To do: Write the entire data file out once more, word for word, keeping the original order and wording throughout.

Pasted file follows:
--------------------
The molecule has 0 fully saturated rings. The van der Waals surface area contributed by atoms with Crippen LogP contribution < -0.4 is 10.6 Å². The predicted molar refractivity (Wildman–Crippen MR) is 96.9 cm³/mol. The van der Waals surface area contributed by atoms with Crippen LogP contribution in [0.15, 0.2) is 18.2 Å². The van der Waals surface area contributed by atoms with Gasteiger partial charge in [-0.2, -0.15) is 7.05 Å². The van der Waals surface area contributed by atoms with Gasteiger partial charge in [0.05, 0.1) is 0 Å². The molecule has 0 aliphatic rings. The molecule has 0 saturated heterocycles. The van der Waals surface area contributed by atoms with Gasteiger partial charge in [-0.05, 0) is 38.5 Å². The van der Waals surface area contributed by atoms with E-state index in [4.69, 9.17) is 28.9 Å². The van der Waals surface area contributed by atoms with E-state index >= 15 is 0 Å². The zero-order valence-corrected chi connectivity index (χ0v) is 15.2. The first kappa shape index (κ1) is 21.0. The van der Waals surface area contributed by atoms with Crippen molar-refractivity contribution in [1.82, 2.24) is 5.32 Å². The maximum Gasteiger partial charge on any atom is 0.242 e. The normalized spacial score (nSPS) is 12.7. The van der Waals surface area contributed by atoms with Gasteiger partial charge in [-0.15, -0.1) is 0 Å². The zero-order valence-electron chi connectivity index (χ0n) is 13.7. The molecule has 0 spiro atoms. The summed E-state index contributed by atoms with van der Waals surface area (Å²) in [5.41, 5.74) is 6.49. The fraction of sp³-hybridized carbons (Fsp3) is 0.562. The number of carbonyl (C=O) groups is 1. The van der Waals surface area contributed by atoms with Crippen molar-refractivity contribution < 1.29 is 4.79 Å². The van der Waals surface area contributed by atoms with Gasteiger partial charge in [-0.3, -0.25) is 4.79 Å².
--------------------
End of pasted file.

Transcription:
The molecule has 0 fully saturated rings. The van der Waals surface area contributed by atoms with Crippen LogP contribution < -0.4 is 10.6 Å². The predicted molar refractivity (Wildman–Crippen MR) is 96.9 cm³/mol. The van der Waals surface area contributed by atoms with Crippen LogP contribution in [0.15, 0.2) is 18.2 Å². The van der Waals surface area contributed by atoms with Gasteiger partial charge in [-0.2, -0.15) is 7.05 Å². The van der Waals surface area contributed by atoms with Gasteiger partial charge in [0.05, 0.1) is 0 Å². The molecule has 0 aliphatic rings. The molecule has 0 saturated heterocycles. The van der Waals surface area contributed by atoms with Gasteiger partial charge in [-0.05, 0) is 38.5 Å². The van der Waals surface area contributed by atoms with E-state index in [4.69, 9.17) is 28.9 Å². The van der Waals surface area contributed by atoms with E-state index >= 15 is 0 Å². The zero-order valence-corrected chi connectivity index (χ0v) is 15.2. The first kappa shape index (κ1) is 21.0. The van der Waals surface area contributed by atoms with Crippen molar-refractivity contribution in [1.82, 2.24) is 5.32 Å². The maximum Gasteiger partial charge on any atom is 0.242 e. The normalized spacial score (nSPS) is 12.7. The van der Waals surface area contributed by atoms with Gasteiger partial charge in [-0.15, -0.1) is 0 Å². The zero-order valence-electron chi connectivity index (χ0n) is 13.7. The molecule has 0 spiro atoms. The summed E-state index contributed by atoms with van der Waals surface area (Å²) in [5.41, 5.74) is 6.49. The fraction of sp³-hybridized carbons (Fsp3) is 0.562. The number of carbonyl (C=O) groups is 1. The van der Waals surface area contributed by atoms with Crippen molar-refractivity contribution < 1.29 is 4.79 Å². The van der Waals surface area contributed by atoms with Gasteiger partial charge in [-0.3, -0.25) is 4.79 Å².